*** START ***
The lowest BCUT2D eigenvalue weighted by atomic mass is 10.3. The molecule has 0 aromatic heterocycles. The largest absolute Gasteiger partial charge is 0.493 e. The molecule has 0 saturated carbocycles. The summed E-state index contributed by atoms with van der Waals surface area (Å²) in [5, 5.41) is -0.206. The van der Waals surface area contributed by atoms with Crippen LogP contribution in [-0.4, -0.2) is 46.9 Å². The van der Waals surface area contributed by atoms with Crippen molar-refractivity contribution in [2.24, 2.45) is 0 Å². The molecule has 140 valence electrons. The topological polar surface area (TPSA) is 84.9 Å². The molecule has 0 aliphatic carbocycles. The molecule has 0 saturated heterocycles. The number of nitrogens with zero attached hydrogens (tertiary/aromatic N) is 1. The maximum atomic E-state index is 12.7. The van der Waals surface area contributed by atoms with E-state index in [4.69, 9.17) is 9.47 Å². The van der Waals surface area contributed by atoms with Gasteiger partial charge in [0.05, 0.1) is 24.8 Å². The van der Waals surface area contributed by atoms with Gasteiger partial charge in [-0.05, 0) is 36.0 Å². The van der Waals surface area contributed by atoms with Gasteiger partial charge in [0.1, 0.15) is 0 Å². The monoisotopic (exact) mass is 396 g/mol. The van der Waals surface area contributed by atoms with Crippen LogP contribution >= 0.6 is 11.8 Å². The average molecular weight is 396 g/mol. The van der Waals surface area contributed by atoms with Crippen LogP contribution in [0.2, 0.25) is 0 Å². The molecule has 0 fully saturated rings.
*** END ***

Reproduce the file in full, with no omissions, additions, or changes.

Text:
The lowest BCUT2D eigenvalue weighted by atomic mass is 10.3. The molecule has 0 aromatic heterocycles. The largest absolute Gasteiger partial charge is 0.493 e. The molecule has 0 saturated carbocycles. The summed E-state index contributed by atoms with van der Waals surface area (Å²) in [5, 5.41) is -0.206. The van der Waals surface area contributed by atoms with Crippen LogP contribution in [-0.4, -0.2) is 46.9 Å². The van der Waals surface area contributed by atoms with Crippen molar-refractivity contribution in [2.24, 2.45) is 0 Å². The molecule has 140 valence electrons. The topological polar surface area (TPSA) is 84.9 Å². The molecule has 0 aliphatic carbocycles. The molecule has 0 saturated heterocycles. The number of nitrogens with zero attached hydrogens (tertiary/aromatic N) is 1. The maximum atomic E-state index is 12.7. The van der Waals surface area contributed by atoms with E-state index in [4.69, 9.17) is 9.47 Å². The van der Waals surface area contributed by atoms with Gasteiger partial charge in [0.05, 0.1) is 24.8 Å². The van der Waals surface area contributed by atoms with Gasteiger partial charge in [-0.05, 0) is 36.0 Å². The van der Waals surface area contributed by atoms with Gasteiger partial charge in [0.1, 0.15) is 0 Å². The monoisotopic (exact) mass is 396 g/mol. The van der Waals surface area contributed by atoms with Crippen LogP contribution >= 0.6 is 11.8 Å². The average molecular weight is 396 g/mol. The van der Waals surface area contributed by atoms with Crippen LogP contribution in [0.2, 0.25) is 0 Å². The molecule has 0 fully saturated rings.